Thank you to all who helped make the Argentina Symposium an astounding success. Over the past two decades, Glendon has hosted and facilitated an academic and cultural celebration called the International Studies Symposium. In June of 2016, this year’s International Studies Symposium team began to take shape. Over the course of the next few months, the team started to learn about Argentina, a country known for its diverse landscapes and vibrant culture. By the beginning of the academic year, it had been decided: Argentina would be the country of choice based on the overwhelming interest of the team.
We found it surprising that considering Argentina’s dynamic relationship with Canada, such a rich, diverse and captivating country remained but an exotic dream to many Canadians. Our team wanted to explore a wide array of topics for enhanced academic and cultural understanding of this nation - including Argentina’s controversial military regimes, its long history of bilateral and multilateral political relations with international organizations, countries, and institutions, as well as its historical, cultural, environmental, industrial, and economic evolution.
For our team members, Glendon’s main attraction has always been its global component; its professors’ and students’ ability to look beyond the classroom and learn from an international perspective. Glendon’s Department of International Studies was the first of its kind in Canada, and it remains a unique program that offers students the opportunity to explore how governments, law, politics, business, civil society, culture, science, and the environment relate on the international stage, using a multidisciplinary approach.
The program adds a unique global dimension and international flair to Glendon, which culminates in the Symposium. The Symposium is an accredited part of the International Studies curriculum and is a hallmark of the program. It is a unique experience that provides an opportunity for dialogue between Glendon students and the international community on a multitude of global issues. It is the mission of the International Studies team to uphold the standard of academic excellence that was set over two decades ago during the first Symposium.
We could not have done this without the help and guidance of Professor Fonseca, who spent the entire first semester teaching the Symposium students about Argentina’s colonial past, about the gaucho culture, about the myths surrounding the creation of the nation, about its history of immigration, and about Eva and Juan Peron which, as Professor Jorge Nallim rightfully noted, left a prominent mark on Argentine politics. We learned about the financial crisis of the last decade, the Kirschner government, as well as Macri’s current presidency and embrace of neoliberalism. Each of the students wrote an essay focusing on a theme from the class such as the mid to late twentieth century’s feminist movement in Argentina, to the politics of soccer, to the history of the Argentine economy. As panelist coordinator of the project, I was delighted to see the concepts embraced in class reappear in the academic research and the presentations of our panelists on the day of the symposium.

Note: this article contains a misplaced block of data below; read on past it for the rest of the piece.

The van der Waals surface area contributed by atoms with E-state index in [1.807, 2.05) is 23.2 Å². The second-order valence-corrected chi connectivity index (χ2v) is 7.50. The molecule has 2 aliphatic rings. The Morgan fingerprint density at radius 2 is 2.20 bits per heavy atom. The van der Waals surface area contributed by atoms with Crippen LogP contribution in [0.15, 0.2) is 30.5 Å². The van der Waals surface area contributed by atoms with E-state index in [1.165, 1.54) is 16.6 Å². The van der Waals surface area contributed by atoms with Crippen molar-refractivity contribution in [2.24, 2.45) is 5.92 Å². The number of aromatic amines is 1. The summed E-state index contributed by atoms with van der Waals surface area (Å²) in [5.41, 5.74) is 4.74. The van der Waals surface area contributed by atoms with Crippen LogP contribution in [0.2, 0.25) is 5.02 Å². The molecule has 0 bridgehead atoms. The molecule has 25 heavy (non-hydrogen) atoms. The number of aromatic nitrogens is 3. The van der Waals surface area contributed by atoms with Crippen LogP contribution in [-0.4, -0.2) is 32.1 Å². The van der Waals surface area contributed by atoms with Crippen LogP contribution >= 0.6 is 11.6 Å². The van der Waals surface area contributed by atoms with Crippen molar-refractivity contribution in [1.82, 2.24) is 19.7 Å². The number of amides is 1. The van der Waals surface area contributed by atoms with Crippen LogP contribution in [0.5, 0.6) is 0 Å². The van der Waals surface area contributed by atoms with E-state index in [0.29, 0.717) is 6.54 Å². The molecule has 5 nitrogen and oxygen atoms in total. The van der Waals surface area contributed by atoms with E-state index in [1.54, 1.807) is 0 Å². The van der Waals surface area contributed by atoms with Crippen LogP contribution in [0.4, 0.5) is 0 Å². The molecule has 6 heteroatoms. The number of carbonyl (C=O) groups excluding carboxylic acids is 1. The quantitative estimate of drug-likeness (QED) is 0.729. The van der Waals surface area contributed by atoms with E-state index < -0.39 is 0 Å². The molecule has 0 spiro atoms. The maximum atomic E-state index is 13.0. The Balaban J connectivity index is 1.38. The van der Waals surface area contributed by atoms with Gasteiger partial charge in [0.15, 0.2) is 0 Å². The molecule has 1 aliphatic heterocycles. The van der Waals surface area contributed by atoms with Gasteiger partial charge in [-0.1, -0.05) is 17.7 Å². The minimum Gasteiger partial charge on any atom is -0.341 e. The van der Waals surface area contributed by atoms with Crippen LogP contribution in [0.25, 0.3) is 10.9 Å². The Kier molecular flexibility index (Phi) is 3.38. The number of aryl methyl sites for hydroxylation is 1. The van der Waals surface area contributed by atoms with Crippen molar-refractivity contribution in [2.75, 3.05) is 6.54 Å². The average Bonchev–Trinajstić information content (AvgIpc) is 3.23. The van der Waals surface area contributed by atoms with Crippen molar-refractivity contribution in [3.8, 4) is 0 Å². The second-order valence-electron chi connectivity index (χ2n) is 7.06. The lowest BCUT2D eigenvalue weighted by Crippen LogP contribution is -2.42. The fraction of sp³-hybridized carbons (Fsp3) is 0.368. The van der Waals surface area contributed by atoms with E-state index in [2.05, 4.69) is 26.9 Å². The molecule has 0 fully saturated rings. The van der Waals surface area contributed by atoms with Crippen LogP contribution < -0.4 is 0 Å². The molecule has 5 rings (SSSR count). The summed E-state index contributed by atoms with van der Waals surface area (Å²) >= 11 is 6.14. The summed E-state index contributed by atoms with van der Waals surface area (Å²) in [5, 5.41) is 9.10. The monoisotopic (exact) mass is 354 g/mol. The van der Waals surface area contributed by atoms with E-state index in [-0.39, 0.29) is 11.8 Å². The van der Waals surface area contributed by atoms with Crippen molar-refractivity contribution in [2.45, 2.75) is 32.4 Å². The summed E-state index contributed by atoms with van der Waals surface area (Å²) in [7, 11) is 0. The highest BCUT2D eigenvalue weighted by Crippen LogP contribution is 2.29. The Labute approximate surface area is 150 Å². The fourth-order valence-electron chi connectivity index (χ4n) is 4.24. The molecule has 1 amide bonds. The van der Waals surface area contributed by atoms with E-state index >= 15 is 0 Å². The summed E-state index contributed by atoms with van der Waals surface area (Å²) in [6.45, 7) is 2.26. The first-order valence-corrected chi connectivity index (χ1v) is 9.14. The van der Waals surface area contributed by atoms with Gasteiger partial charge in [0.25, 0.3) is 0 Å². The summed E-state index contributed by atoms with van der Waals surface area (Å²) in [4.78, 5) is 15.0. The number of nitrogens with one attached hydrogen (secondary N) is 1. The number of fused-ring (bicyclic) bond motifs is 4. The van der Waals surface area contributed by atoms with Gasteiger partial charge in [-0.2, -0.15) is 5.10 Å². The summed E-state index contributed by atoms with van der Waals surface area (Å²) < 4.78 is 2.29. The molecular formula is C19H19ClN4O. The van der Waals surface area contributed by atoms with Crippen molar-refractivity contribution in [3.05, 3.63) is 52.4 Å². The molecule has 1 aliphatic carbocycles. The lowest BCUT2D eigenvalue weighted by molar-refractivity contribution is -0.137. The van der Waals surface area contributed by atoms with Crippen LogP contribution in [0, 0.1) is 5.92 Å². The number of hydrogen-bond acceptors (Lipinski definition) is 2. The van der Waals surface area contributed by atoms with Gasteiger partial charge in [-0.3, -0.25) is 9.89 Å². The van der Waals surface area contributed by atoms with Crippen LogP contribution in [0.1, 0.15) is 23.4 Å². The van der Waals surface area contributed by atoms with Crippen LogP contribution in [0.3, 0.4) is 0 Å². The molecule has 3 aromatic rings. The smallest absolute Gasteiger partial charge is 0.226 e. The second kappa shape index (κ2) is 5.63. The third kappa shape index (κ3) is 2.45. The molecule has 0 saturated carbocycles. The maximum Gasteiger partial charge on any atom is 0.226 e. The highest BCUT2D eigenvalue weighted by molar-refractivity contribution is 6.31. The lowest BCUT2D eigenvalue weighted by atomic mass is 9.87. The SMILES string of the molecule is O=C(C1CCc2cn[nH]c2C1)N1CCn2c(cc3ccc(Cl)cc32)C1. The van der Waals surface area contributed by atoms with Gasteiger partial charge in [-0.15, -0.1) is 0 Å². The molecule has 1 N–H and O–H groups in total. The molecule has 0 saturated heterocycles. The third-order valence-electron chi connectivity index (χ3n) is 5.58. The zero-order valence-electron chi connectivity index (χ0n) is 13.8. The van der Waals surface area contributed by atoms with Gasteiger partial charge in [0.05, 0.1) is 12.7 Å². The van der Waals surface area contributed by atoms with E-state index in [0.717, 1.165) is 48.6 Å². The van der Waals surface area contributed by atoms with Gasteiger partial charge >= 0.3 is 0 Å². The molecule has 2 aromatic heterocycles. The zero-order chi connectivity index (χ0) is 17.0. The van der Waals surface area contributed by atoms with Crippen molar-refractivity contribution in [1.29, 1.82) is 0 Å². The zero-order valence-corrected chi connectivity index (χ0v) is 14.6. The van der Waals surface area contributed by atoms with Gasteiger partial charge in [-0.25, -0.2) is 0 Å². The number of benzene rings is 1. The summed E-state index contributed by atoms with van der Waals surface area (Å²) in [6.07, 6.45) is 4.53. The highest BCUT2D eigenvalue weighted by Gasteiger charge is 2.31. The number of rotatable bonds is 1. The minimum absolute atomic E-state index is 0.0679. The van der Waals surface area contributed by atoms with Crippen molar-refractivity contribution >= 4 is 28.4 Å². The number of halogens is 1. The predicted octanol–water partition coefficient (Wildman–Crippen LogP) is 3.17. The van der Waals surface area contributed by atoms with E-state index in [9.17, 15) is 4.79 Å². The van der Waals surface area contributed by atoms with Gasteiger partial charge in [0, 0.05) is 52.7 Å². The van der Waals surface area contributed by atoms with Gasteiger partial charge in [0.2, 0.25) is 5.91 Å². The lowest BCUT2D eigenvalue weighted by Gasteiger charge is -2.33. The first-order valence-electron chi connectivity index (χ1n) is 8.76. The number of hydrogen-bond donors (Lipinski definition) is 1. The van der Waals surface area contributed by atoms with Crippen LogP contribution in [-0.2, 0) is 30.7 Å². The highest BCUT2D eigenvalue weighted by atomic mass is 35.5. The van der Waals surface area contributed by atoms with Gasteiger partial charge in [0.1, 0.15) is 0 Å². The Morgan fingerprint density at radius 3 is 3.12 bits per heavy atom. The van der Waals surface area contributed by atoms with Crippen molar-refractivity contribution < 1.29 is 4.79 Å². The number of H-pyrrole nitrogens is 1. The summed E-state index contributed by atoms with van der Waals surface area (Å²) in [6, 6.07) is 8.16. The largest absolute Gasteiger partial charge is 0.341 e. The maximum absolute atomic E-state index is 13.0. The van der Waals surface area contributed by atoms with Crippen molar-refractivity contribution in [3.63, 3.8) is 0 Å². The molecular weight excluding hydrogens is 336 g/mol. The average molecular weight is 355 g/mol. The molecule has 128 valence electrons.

We were joined by distinguished scholars and specialists in their academic fields, talented tango performers, and even the Consulate General of Argentina herself! In our cultural panel, we undertook a meticulous examination of the various paths of the tango since it was introduced by West African slaves. We explored the diverse artistry of the avant-garde artist Xul Solar, and political art of Leon Ferrari. In our history panel, we uncovered the often marginalized narrative of those affected by the military dictatorship and the representation of the indigenous peoples in the Republic. We also touched on Peronism, the myth of multiculturalism, Argentina as a human rights icon and the thorny and sensationalist Nisman affair. We are incredibly honored to have had the opportunity to foster intellectual dialogue among students, academic scholars, government officials, NGOs, and members of the Argentine-Canadian community.
Taking on such a prestigious project is a humbling experience and one in which opportunities for growth arise every day. From learning to facilitate dynamic and engaging fundraising events, to organizing the logistics of the project, our team worked hard to ensure the success of this initiative. Moving forward, the symposium team members feel more prepared to tackle real world challenges both in the workplace and in their personal lives.
Taking into consideration all of the lessons we have learned, we would like to extend our thanks to everyone who played a part in this process. We would like to thank the Glendon faculty, including our professors, Dr. Marco Fonseca and Dr. Kirschbaum, our incredibly dedicated team of volunteers, our partnering organizations including the GCSU, York International, the Extended Learning Office, as well as our community partners and donors such as Lorna Marsden and every one of our guests who came to the event. A special thank you to all of our esteemed panelists for your immense contribution to our project. Muchisimas gracias. Merci beaucoup à tous.